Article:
Quote Originally Posted by steve simmons
If you don't want to do tray development of sheet film you might consider using the Polaroid Type 55P/N film.
steve simmons
Developing sheet films in trays is a time-proven method that works well for some people. In fact, some of the best photographers I know develop film this way and my hat is off to them for their ability.

But for many others this method is a certain recipe for disaster. I tried it for years and the end result was a fairly high percentage of scratched negatives. And of course having to wear gloves, as any prudent person should do when developing film, made it even worse. And I really dislike having to stand around in the dark shuffling film for long periods of time.


Eventually I switched to rotary processing in tubes of the BTZS type with 5X7 film and in print drums for ULF film. The change for me resulted in a vast improvement in the quality of my negatives because I now never see the scratches that plagued my efforts at sheet processing. And I can do most of the developing with the lights on.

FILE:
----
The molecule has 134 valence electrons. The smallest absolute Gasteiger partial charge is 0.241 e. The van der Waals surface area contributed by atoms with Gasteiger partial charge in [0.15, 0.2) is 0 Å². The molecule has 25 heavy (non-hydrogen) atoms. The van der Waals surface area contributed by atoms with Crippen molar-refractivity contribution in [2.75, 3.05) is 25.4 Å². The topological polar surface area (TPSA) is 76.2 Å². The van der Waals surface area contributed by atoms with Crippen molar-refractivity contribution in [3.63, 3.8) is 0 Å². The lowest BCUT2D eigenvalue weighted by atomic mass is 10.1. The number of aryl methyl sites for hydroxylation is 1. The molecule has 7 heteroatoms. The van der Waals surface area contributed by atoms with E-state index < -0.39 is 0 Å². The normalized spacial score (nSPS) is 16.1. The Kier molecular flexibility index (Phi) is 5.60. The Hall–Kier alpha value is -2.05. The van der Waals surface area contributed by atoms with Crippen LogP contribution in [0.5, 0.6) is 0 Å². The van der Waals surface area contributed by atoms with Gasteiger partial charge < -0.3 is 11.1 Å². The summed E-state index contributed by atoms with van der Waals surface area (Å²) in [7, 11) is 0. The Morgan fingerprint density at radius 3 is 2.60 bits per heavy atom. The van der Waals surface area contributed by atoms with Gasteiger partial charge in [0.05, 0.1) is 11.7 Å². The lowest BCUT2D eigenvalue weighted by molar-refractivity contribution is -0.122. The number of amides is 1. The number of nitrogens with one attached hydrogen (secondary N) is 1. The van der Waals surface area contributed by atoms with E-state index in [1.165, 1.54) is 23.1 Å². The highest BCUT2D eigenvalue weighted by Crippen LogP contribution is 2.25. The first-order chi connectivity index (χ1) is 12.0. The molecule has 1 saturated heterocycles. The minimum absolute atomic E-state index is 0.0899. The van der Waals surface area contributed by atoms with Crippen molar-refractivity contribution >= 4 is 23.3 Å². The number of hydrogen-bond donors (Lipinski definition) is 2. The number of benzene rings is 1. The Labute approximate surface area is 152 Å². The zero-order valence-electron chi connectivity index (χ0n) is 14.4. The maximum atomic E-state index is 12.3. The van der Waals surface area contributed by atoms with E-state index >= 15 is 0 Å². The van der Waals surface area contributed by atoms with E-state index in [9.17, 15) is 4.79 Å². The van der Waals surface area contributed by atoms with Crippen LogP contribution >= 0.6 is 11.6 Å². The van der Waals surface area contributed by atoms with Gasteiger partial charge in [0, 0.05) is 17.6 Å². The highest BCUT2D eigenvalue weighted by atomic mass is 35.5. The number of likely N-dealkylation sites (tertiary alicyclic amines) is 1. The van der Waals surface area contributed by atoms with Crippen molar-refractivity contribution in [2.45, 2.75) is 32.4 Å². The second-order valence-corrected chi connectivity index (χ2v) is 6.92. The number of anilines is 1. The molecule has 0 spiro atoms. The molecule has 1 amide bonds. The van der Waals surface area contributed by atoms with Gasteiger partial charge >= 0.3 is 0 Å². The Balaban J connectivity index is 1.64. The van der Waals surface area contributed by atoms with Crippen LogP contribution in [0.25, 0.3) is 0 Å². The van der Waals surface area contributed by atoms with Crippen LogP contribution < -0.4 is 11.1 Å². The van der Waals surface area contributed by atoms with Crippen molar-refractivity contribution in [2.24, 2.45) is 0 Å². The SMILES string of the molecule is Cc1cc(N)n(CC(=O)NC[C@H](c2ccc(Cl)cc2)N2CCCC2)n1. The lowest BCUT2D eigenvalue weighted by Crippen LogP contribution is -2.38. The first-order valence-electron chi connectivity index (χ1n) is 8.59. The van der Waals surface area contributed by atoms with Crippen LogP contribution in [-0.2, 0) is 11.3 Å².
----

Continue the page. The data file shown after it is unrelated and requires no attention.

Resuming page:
One option for those who like to develop in trays but are concerned about scratches is to put the film in open ended PVC tubes and roll them around in a tray filled with developer. I recall that someone did an article on this type of tray developing some years ago in one of the national magazines but I can not place the reference at this time. You need 1.5" tubes for 4X5 film, 2" for 5X7 and 3" for 8X10. It would be very inexpensive to give this method a try because all you have to do is cut a piece of PVC tubes, which is dirt cheap, into tubes of the right length. Assuming you already have the trays to roll them around in of course. And of course you have to stand around in the dark!!

Sandy King